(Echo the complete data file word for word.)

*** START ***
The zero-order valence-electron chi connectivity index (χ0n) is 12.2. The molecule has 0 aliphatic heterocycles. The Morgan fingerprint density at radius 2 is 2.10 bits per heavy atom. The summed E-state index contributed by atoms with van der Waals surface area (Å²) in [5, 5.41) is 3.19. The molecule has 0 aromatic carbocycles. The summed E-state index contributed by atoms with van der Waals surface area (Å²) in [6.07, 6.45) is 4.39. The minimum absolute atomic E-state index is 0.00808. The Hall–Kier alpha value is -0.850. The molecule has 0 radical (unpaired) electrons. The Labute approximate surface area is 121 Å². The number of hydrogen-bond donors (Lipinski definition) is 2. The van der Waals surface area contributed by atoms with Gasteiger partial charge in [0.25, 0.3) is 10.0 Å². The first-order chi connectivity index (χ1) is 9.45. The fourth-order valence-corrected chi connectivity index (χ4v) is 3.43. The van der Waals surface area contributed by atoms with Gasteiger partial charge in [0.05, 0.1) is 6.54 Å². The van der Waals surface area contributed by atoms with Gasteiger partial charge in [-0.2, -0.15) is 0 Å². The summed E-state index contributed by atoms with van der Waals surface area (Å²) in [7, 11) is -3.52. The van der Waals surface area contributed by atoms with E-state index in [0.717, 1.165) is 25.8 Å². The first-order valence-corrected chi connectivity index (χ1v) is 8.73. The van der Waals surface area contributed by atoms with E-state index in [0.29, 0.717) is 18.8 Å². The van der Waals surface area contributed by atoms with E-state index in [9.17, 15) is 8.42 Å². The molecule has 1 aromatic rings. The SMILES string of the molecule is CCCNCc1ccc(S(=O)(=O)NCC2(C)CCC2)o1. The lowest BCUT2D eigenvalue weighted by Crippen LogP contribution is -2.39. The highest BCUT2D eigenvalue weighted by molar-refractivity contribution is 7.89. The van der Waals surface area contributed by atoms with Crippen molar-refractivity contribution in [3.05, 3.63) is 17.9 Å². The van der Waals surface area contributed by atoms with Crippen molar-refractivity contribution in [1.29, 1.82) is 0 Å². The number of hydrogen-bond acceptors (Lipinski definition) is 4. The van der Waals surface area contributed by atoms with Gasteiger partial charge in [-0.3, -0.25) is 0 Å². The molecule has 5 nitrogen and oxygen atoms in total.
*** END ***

The zero-order valence-electron chi connectivity index (χ0n) is 12.2. The molecule has 0 aliphatic heterocycles. The Morgan fingerprint density at radius 2 is 2.10 bits per heavy atom. The summed E-state index contributed by atoms with van der Waals surface area (Å²) in [5, 5.41) is 3.19. The molecule has 0 aromatic carbocycles. The summed E-state index contributed by atoms with van der Waals surface area (Å²) in [6.07, 6.45) is 4.39. The minimum absolute atomic E-state index is 0.00808. The Hall–Kier alpha value is -0.850. The molecule has 0 radical (unpaired) electrons. The Labute approximate surface area is 121 Å². The number of hydrogen-bond donors (Lipinski definition) is 2. The van der Waals surface area contributed by atoms with Gasteiger partial charge in [0.25, 0.3) is 10.0 Å². The first-order chi connectivity index (χ1) is 9.45. The fourth-order valence-corrected chi connectivity index (χ4v) is 3.43. The van der Waals surface area contributed by atoms with Gasteiger partial charge in [0.05, 0.1) is 6.54 Å². The van der Waals surface area contributed by atoms with Gasteiger partial charge in [-0.2, -0.15) is 0 Å². The summed E-state index contributed by atoms with van der Waals surface area (Å²) in [7, 11) is -3.52. The van der Waals surface area contributed by atoms with E-state index in [0.717, 1.165) is 25.8 Å². The first-order valence-corrected chi connectivity index (χ1v) is 8.73. The van der Waals surface area contributed by atoms with E-state index in [0.29, 0.717) is 18.8 Å². The van der Waals surface area contributed by atoms with E-state index in [9.17, 15) is 8.42 Å². The molecule has 1 aromatic rings. The SMILES string of the molecule is CCCNCc1ccc(S(=O)(=O)NCC2(C)CCC2)o1. The lowest BCUT2D eigenvalue weighted by Crippen LogP contribution is -2.39. The highest BCUT2D eigenvalue weighted by molar-refractivity contribution is 7.89. The van der Waals surface area contributed by atoms with Crippen molar-refractivity contribution in [3.05, 3.63) is 17.9 Å². The van der Waals surface area contributed by atoms with Crippen molar-refractivity contribution in [1.29, 1.82) is 0 Å². The number of hydrogen-bond acceptors (Lipinski definition) is 4. The van der Waals surface area contributed by atoms with Gasteiger partial charge in [-0.3, -0.25) is 0 Å². The molecule has 5 nitrogen and oxygen atoms in total.